Activity 1: Image Recognition
Train and Test the Image Classifier
Decide how many categories, or classes, you want and name them. Then use the webcam to take pictures for each class. For example, you might take pictures of you and your partner, or you with and without a stuffed animal. Aim for about 300 pictures for each class (this only takes a few seconds) and try to move around slightly so the camera gets a variety of angles.
The training will take about a minute. Make sure to leave the tab open while the model is training, even if your browser pops up a warning that the window is unresponsive.
When the training is complete, you will be able to test your model in the Preview panel. Make sure that your model works the way that you want it to before moving on. If it doesn’t, you may need to add more image samples for each class and train again. When you are happy with your model, click Export Model.
It is a good idea to save your model in case you want to reference or change it later. To do this, click on the Teachable Machine menu and either download the file or save it to your Google drive.
Using the Image Classifier in Python
Then use MachineLearningModel.load() to import your image recognition model. This function takes two parameters. The first is a string that is the http address for your model. The second parameter is a string that denotes the type of Google Teachable Machine you are using, which should be “image” here.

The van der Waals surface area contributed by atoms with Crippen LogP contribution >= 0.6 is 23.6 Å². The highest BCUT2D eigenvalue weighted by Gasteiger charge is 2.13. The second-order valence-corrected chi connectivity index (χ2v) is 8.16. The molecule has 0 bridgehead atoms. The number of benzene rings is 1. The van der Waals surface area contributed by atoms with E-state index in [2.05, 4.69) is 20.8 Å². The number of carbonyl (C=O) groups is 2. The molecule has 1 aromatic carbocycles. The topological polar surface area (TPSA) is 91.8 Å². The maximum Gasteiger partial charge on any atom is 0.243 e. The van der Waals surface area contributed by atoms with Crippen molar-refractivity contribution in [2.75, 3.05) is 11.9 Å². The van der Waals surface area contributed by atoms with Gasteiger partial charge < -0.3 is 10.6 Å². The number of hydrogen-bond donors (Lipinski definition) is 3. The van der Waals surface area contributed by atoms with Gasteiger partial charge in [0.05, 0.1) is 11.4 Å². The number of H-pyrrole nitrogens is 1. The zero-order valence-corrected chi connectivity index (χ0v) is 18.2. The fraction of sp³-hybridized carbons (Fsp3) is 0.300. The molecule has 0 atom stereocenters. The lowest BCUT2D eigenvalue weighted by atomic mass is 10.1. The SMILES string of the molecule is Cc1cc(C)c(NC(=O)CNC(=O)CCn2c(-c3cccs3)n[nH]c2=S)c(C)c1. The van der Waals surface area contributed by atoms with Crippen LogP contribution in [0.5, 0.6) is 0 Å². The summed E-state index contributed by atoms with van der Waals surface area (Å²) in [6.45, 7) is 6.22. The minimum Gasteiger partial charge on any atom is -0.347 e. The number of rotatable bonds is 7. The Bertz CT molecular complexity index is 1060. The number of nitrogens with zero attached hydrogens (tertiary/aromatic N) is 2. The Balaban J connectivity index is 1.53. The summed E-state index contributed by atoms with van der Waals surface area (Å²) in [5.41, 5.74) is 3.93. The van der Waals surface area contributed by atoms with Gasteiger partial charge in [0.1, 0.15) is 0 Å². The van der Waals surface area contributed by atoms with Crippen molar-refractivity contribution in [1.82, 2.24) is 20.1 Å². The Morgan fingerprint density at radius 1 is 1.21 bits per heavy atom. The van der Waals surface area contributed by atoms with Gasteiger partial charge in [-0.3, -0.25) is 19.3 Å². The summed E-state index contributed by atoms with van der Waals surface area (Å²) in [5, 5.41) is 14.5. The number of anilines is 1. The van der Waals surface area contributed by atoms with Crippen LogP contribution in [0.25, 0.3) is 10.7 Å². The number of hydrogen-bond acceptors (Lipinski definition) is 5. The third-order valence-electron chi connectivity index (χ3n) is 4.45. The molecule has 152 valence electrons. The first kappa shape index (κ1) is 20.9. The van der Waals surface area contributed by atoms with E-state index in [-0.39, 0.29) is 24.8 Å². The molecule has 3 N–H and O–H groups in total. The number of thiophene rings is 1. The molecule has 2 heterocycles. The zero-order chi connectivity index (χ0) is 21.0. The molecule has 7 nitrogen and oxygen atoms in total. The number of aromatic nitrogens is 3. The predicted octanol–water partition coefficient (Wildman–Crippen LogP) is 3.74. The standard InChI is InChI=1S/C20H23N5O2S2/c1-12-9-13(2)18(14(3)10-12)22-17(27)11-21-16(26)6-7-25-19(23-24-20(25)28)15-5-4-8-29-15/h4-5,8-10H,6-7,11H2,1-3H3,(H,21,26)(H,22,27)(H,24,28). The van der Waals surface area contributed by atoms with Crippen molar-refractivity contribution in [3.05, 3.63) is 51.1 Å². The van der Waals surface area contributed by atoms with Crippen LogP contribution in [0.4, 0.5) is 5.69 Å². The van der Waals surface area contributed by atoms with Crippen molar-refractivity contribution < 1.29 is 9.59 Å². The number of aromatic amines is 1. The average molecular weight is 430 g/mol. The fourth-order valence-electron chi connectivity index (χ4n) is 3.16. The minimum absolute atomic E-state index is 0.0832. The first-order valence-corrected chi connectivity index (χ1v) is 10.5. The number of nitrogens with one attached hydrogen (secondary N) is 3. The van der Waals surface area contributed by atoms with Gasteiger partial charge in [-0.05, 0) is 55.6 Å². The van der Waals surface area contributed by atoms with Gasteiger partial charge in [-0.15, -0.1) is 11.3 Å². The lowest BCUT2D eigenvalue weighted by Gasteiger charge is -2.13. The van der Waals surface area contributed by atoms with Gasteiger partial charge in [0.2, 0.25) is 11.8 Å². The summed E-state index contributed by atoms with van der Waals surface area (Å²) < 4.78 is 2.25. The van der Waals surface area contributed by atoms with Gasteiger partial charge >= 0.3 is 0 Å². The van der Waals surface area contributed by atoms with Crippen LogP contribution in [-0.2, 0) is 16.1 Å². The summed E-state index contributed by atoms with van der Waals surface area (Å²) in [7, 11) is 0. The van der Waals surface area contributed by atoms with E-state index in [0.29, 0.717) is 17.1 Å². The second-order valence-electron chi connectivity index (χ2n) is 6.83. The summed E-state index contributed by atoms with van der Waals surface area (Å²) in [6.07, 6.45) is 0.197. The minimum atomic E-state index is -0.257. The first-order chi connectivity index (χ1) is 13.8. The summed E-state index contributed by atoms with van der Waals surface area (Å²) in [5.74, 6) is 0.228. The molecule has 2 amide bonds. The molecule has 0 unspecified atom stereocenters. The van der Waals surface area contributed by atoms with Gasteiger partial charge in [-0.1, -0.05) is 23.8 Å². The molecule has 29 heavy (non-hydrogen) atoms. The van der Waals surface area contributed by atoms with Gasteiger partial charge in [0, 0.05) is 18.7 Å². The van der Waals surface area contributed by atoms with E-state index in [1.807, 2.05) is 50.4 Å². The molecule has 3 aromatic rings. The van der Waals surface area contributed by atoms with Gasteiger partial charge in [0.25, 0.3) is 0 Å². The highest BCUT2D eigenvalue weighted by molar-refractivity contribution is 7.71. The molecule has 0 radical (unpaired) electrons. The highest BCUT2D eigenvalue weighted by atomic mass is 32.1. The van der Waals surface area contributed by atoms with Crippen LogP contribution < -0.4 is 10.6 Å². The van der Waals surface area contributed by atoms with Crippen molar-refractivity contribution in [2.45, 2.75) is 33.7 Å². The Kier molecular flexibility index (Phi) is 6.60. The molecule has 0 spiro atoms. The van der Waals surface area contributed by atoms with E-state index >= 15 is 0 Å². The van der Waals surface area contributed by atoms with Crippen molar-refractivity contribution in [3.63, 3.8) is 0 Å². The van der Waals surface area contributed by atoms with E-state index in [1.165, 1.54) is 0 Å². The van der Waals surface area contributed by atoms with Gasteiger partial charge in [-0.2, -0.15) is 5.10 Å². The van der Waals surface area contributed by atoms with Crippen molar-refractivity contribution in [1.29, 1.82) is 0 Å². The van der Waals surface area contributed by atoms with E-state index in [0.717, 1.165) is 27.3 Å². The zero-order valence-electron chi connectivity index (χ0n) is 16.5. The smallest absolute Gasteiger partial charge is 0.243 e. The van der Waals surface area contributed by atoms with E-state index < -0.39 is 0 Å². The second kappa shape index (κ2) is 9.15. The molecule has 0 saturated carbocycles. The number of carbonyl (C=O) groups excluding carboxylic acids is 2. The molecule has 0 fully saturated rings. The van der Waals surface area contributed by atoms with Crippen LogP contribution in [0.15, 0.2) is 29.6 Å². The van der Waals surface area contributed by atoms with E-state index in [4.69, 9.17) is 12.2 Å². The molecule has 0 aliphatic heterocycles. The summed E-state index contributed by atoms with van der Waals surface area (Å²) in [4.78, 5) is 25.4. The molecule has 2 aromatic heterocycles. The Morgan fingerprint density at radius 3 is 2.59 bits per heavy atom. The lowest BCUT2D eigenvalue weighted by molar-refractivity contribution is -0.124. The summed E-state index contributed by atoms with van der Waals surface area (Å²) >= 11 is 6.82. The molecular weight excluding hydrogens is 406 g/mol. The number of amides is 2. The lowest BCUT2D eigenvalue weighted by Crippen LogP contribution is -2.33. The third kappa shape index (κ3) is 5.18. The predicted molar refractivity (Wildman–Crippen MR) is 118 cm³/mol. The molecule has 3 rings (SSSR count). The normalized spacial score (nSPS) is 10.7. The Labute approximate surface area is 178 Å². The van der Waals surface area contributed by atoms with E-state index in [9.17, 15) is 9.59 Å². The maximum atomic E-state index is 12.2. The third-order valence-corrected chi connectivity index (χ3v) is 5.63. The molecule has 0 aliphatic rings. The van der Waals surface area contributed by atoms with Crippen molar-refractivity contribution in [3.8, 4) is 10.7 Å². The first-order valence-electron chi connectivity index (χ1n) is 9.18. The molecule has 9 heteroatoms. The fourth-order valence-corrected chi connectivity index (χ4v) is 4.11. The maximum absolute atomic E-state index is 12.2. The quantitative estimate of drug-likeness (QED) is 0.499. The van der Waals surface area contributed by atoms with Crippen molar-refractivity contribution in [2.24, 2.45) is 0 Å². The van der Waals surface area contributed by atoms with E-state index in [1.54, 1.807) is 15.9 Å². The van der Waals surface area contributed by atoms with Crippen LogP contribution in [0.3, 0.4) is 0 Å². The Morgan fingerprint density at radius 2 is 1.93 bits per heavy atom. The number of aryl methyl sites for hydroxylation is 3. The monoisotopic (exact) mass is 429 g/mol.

Once you have loaded the model, you can use MachineLearningModel.getPrediction() to get the results of your machine learning model for the current image on the webcam. Print these results to the screen. Before the program ends, call MachineLearningModel.unload() to stop the model. Run your program to try it out!
MachineLearningModel.getPrediction() returns a dictionary. Each class label is a key for the dictionary, and the value that corresponds to that key is the probability that the current image on the webcam belongs to that class. A probability close to 1 tells you that the image probably belongs to that class, while a probability close to 0 tells you that the image probably doesn’t belong to that class. For example, here the probability of “Mandalorian” is greater than 0.99, while the probabilities of all other classes are very small. Note that extremely small values are shown in scientific notation.
Challenge: Write a program to make the Finch respond to each of your images. For example, this video shows the Finch responding to three Star Wars characters (turn your sound on). As you test your program, notice what happens if the webcam sees an image that is not similar to something in your training data.